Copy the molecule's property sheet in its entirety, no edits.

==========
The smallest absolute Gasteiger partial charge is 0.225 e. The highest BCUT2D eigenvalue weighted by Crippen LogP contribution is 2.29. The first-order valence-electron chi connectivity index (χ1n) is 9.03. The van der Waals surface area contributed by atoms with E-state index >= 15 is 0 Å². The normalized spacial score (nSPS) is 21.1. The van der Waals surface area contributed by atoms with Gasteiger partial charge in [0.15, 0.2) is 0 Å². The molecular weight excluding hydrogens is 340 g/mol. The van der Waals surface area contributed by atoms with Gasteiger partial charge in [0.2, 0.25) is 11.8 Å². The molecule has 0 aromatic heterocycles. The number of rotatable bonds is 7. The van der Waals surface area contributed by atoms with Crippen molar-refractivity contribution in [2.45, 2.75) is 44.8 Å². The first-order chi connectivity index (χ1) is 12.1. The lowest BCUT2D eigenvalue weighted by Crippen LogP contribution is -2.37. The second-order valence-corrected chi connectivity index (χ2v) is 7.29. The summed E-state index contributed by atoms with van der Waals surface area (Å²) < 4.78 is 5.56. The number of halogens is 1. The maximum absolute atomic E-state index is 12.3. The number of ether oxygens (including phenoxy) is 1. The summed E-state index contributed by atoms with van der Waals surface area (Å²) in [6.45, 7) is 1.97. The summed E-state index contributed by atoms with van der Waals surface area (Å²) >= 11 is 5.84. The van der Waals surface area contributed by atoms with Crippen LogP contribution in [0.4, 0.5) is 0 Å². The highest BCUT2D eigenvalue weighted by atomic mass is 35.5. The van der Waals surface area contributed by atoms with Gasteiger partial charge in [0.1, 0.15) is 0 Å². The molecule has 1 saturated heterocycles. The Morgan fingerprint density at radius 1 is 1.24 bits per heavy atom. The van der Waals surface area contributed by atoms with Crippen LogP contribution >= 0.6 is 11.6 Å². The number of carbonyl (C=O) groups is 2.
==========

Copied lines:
The smallest absolute Gasteiger partial charge is 0.225 e. The highest BCUT2D eigenvalue weighted by Crippen LogP contribution is 2.29. The first-order valence-electron chi connectivity index (χ1n) is 9.03. The van der Waals surface area contributed by atoms with E-state index >= 15 is 0 Å². The normalized spacial score (nSPS) is 21.1. The van der Waals surface area contributed by atoms with Gasteiger partial charge in [0.15, 0.2) is 0 Å². The molecular weight excluding hydrogens is 340 g/mol. The van der Waals surface area contributed by atoms with Gasteiger partial charge in [0.2, 0.25) is 11.8 Å². The molecule has 0 aromatic heterocycles. The number of rotatable bonds is 7. The van der Waals surface area contributed by atoms with Crippen molar-refractivity contribution in [2.45, 2.75) is 44.8 Å². The first-order chi connectivity index (χ1) is 12.1. The lowest BCUT2D eigenvalue weighted by Crippen LogP contribution is -2.37. The second-order valence-corrected chi connectivity index (χ2v) is 7.29. The summed E-state index contributed by atoms with van der Waals surface area (Å²) < 4.78 is 5.56. The number of halogens is 1. The maximum absolute atomic E-state index is 12.3. The number of ether oxygens (including phenoxy) is 1. The summed E-state index contributed by atoms with van der Waals surface area (Å²) in [6.45, 7) is 1.97. The summed E-state index contributed by atoms with van der Waals surface area (Å²) >= 11 is 5.84. The van der Waals surface area contributed by atoms with Crippen LogP contribution in [0.4, 0.5) is 0 Å². The highest BCUT2D eigenvalue weighted by atomic mass is 35.5. The van der Waals surface area contributed by atoms with Gasteiger partial charge in [0.1, 0.15) is 0 Å². The molecule has 1 saturated heterocycles. The Morgan fingerprint density at radius 1 is 1.24 bits per heavy atom. The van der Waals surface area contributed by atoms with Crippen LogP contribution >= 0.6 is 11.6 Å². The number of carbonyl (C=O) groups is 2.